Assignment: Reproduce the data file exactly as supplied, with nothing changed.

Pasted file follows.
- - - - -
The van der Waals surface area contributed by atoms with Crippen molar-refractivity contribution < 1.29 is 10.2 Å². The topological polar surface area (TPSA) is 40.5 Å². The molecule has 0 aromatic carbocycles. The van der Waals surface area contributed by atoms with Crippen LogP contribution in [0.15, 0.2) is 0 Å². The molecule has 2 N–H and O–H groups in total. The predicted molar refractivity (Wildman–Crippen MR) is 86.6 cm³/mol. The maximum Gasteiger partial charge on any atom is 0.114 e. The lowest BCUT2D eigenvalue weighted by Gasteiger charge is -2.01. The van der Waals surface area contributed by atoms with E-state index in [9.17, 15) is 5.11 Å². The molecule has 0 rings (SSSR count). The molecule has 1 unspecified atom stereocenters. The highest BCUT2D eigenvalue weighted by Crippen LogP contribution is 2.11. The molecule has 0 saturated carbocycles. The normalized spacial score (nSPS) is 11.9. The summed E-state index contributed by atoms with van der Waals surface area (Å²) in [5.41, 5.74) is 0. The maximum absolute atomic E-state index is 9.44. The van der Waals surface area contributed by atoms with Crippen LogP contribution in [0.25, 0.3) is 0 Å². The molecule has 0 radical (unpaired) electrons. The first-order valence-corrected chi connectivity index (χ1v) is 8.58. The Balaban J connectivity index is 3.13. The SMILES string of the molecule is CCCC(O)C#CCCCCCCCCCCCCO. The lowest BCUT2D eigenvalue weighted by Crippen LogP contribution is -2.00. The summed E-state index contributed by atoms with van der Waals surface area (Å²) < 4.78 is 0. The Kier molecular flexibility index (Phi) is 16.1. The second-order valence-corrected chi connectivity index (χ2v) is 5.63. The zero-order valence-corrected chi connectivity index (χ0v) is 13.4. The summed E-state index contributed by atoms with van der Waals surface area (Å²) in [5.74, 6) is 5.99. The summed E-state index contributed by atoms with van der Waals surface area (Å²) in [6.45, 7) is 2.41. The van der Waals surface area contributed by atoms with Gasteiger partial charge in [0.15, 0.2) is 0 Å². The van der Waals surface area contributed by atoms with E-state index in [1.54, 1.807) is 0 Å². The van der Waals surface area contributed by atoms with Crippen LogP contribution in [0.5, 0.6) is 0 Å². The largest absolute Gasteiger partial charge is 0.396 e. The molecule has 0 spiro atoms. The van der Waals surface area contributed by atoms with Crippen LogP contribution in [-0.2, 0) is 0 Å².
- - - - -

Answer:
The van der Waals surface area contributed by atoms with Crippen molar-refractivity contribution < 1.29 is 10.2 Å². The topological polar surface area (TPSA) is 40.5 Å². The molecule has 0 aromatic carbocycles. The van der Waals surface area contributed by atoms with Crippen LogP contribution in [0.15, 0.2) is 0 Å². The molecule has 2 N–H and O–H groups in total. The predicted molar refractivity (Wildman–Crippen MR) is 86.6 cm³/mol. The maximum Gasteiger partial charge on any atom is 0.114 e. The lowest BCUT2D eigenvalue weighted by Gasteiger charge is -2.01. The van der Waals surface area contributed by atoms with E-state index in [9.17, 15) is 5.11 Å². The molecule has 0 rings (SSSR count). The molecule has 1 unspecified atom stereocenters. The highest BCUT2D eigenvalue weighted by Crippen LogP contribution is 2.11. The molecule has 0 saturated carbocycles. The normalized spacial score (nSPS) is 11.9. The summed E-state index contributed by atoms with van der Waals surface area (Å²) in [5.41, 5.74) is 0. The maximum absolute atomic E-state index is 9.44. The van der Waals surface area contributed by atoms with Crippen LogP contribution in [0.25, 0.3) is 0 Å². The molecule has 0 radical (unpaired) electrons. The first-order valence-corrected chi connectivity index (χ1v) is 8.58. The Balaban J connectivity index is 3.13. The SMILES string of the molecule is CCCC(O)C#CCCCCCCCCCCCCO. The lowest BCUT2D eigenvalue weighted by Crippen LogP contribution is -2.00. The summed E-state index contributed by atoms with van der Waals surface area (Å²) < 4.78 is 0. The Kier molecular flexibility index (Phi) is 16.1. The second-order valence-corrected chi connectivity index (χ2v) is 5.63. The zero-order valence-corrected chi connectivity index (χ0v) is 13.4. The summed E-state index contributed by atoms with van der Waals surface area (Å²) in [5.74, 6) is 5.99. The summed E-state index contributed by atoms with van der Waals surface area (Å²) in [6.45, 7) is 2.41. The van der Waals surface area contributed by atoms with Gasteiger partial charge in [0.15, 0.2) is 0 Å². The van der Waals surface area contributed by atoms with E-state index in [1.54, 1.807) is 0 Å². The van der Waals surface area contributed by atoms with Crippen LogP contribution in [0.5, 0.6) is 0 Å². The largest absolute Gasteiger partial charge is 0.396 e. The molecule has 0 spiro atoms. The van der Waals surface area contributed by atoms with Crippen LogP contribution in [-0.2, 0) is 0 Å².